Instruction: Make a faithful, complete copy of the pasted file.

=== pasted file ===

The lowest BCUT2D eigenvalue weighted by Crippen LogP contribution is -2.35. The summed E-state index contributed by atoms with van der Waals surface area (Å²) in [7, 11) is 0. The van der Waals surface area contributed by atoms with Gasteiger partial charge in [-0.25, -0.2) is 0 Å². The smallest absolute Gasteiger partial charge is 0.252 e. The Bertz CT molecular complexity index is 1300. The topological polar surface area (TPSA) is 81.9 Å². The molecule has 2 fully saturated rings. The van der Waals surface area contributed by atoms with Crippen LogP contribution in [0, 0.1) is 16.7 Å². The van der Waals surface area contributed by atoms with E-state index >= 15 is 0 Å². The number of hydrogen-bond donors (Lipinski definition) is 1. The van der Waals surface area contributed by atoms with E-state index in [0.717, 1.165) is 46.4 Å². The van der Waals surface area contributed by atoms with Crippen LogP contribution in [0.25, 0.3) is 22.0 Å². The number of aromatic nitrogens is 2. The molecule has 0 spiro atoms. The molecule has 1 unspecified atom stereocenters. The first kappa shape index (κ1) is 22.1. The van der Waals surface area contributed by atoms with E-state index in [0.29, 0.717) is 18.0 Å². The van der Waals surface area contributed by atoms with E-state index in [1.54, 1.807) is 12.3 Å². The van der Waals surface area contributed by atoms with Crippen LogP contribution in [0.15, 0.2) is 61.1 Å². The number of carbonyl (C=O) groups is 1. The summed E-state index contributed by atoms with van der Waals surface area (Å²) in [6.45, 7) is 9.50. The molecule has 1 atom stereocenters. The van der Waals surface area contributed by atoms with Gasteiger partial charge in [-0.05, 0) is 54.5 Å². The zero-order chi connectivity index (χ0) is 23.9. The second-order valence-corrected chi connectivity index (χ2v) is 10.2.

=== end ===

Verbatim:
The lowest BCUT2D eigenvalue weighted by Crippen LogP contribution is -2.35. The summed E-state index contributed by atoms with van der Waals surface area (Å²) in [7, 11) is 0. The van der Waals surface area contributed by atoms with Gasteiger partial charge in [-0.25, -0.2) is 0 Å². The smallest absolute Gasteiger partial charge is 0.252 e. The Bertz CT molecular complexity index is 1300. The topological polar surface area (TPSA) is 81.9 Å². The molecule has 2 fully saturated rings. The van der Waals surface area contributed by atoms with Crippen LogP contribution in [0, 0.1) is 16.7 Å². The van der Waals surface area contributed by atoms with E-state index >= 15 is 0 Å². The number of hydrogen-bond donors (Lipinski definition) is 1. The van der Waals surface area contributed by atoms with E-state index in [0.717, 1.165) is 46.4 Å². The van der Waals surface area contributed by atoms with Crippen LogP contribution in [0.25, 0.3) is 22.0 Å². The number of aromatic nitrogens is 2. The molecule has 0 spiro atoms. The molecule has 1 unspecified atom stereocenters. The first kappa shape index (κ1) is 22.1. The van der Waals surface area contributed by atoms with E-state index in [0.29, 0.717) is 18.0 Å². The van der Waals surface area contributed by atoms with E-state index in [1.54, 1.807) is 12.3 Å². The van der Waals surface area contributed by atoms with Crippen LogP contribution in [0.15, 0.2) is 61.1 Å². The number of carbonyl (C=O) groups is 1. The summed E-state index contributed by atoms with van der Waals surface area (Å²) in [6.45, 7) is 9.50. The molecule has 1 atom stereocenters. The van der Waals surface area contributed by atoms with Gasteiger partial charge in [-0.05, 0) is 54.5 Å². The zero-order chi connectivity index (χ0) is 23.9. The second-order valence-corrected chi connectivity index (χ2v) is 10.2.